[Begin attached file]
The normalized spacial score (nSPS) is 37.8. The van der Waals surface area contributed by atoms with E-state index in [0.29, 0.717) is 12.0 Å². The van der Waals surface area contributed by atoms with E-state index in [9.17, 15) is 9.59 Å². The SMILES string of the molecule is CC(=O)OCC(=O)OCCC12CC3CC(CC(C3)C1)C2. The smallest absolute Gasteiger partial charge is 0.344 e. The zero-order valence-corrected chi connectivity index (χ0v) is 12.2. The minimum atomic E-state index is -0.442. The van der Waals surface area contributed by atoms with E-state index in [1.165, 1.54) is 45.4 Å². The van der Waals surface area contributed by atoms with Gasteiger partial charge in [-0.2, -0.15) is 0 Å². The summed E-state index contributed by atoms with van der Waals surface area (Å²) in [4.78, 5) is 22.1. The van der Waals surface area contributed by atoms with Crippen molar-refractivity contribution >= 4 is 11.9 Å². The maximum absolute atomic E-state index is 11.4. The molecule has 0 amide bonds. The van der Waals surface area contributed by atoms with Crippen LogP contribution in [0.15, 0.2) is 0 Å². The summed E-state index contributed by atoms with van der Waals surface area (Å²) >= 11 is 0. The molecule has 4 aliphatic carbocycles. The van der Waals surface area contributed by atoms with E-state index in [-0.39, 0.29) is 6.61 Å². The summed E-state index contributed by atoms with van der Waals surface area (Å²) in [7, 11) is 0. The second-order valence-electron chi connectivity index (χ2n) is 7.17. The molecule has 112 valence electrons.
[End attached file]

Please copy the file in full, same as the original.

The normalized spacial score (nSPS) is 37.8. The van der Waals surface area contributed by atoms with E-state index in [0.29, 0.717) is 12.0 Å². The van der Waals surface area contributed by atoms with E-state index in [9.17, 15) is 9.59 Å². The SMILES string of the molecule is CC(=O)OCC(=O)OCCC12CC3CC(CC(C3)C1)C2. The smallest absolute Gasteiger partial charge is 0.344 e. The zero-order valence-corrected chi connectivity index (χ0v) is 12.2. The minimum atomic E-state index is -0.442. The van der Waals surface area contributed by atoms with E-state index in [1.165, 1.54) is 45.4 Å². The van der Waals surface area contributed by atoms with Gasteiger partial charge in [-0.2, -0.15) is 0 Å². The summed E-state index contributed by atoms with van der Waals surface area (Å²) in [4.78, 5) is 22.1. The van der Waals surface area contributed by atoms with Crippen molar-refractivity contribution >= 4 is 11.9 Å². The maximum absolute atomic E-state index is 11.4. The molecule has 0 amide bonds. The van der Waals surface area contributed by atoms with Crippen LogP contribution in [0.15, 0.2) is 0 Å². The summed E-state index contributed by atoms with van der Waals surface area (Å²) >= 11 is 0. The molecule has 4 aliphatic carbocycles. The van der Waals surface area contributed by atoms with E-state index in [-0.39, 0.29) is 6.61 Å². The summed E-state index contributed by atoms with van der Waals surface area (Å²) in [7, 11) is 0. The second-order valence-electron chi connectivity index (χ2n) is 7.17. The molecule has 112 valence electrons.